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Civic group demands new Japanese leader's 'irreversible' apology for wartime sex slavery

All News 15:53 October 06, 2021

SEOUL, Oct. 6 (Yonhap) -- A South Korean civic group working for the rights of wartime sexual slavery victims on Wednesday urged Japan's new Prime Minister Fumio Kishida to apologize over the issue in an "irreversible way."

"(Kishida) should clearly admit to Japan's wartime crimes and apologize to its victims in an official and irreversible manner," Han Kyeong-hee, the secretary general of the Korean Council for Justice and Remembrance for the Issues of Military Sexual Slavery by Japan, said during a weekly rally.

"We hope Prime Minister Kishida will take a step toward the future of peace," Han added.

The rally was the group's 1,512th protest since 1992. It has taken place in central Seoul almost every Wednesday.

Han Kyeong-hee, the secretary general of the Korean Council for Justice and Remembrance for the Issues of Military Sexual Slavery by Japan, speaks during its weekly rally, calling for Tokyo's apology over the sexual slavery issue, in central Seoul on Oct. 6, 2021. (Yonhap)

The Japanese government should "disclose all information it has collected" on "comfort women," a euphemism for the sex slaves, and "put in systematic efforts to reveal the truth," the group said.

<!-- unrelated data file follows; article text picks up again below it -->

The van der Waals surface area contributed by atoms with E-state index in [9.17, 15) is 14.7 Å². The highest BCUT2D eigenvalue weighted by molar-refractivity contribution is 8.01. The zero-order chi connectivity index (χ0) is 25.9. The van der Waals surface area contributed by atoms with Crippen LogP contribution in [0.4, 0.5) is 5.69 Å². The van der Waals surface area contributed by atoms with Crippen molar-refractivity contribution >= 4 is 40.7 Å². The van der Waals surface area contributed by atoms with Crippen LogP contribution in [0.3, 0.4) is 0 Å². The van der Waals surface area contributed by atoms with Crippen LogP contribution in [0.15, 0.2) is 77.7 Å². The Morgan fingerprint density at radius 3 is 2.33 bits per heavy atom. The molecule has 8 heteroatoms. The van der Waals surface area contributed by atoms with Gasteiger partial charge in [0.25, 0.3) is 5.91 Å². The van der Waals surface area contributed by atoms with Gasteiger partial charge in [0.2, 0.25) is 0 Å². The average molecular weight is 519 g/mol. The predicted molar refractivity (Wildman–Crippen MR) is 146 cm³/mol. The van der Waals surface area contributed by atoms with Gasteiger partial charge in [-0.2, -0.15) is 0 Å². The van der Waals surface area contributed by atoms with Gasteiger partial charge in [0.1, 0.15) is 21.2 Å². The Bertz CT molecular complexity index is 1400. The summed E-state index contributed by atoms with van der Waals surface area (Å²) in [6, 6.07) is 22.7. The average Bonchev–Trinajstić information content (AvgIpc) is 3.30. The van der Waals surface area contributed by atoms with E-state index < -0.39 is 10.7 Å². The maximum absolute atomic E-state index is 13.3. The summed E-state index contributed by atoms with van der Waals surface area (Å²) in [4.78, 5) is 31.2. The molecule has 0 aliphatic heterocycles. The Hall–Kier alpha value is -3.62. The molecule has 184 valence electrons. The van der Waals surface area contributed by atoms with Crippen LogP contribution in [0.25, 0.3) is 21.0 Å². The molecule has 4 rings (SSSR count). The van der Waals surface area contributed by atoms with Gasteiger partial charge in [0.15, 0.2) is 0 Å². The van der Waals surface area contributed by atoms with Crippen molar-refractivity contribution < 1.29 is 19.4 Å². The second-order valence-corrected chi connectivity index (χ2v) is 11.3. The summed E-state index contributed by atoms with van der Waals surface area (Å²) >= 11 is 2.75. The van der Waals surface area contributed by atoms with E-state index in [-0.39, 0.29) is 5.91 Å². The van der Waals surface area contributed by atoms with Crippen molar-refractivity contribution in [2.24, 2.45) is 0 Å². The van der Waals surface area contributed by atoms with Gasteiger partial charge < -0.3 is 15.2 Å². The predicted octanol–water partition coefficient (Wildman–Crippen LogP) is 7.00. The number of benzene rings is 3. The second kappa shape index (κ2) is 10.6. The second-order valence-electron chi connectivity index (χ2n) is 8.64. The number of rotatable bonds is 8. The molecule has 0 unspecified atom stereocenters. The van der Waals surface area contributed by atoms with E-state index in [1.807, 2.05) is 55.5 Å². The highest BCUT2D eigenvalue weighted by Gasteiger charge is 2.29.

The group also called upon Tokyo to uphold the so-called Kono Statement, the landmark statement of apology to the victims made in 1993 by the country's then Chief Cabinet Secretary Yohei Kono. In the statement, Japan acknowledged for the first time that its military forcibly recruited women for sexual slavery.

Kishida, former Japanese foreign minister from 2012-17, took office as prime minister earlier this week to succeed Yoshihide Suga. He is known here for reaching a 2015 agreement with Seoul on Tokyo's sexual enslavement of Korean women during World War II, now in tatters as Seoul embraced the victims' claim that the deal was made without full consent from the victims.

Japan's Prime Minister Fumio Kishida arrives at his official residence in Tokyo on Oct. 4, 2021, in this photo released by the Associated Press. (Yonhap)

nyway@yna.co.kr
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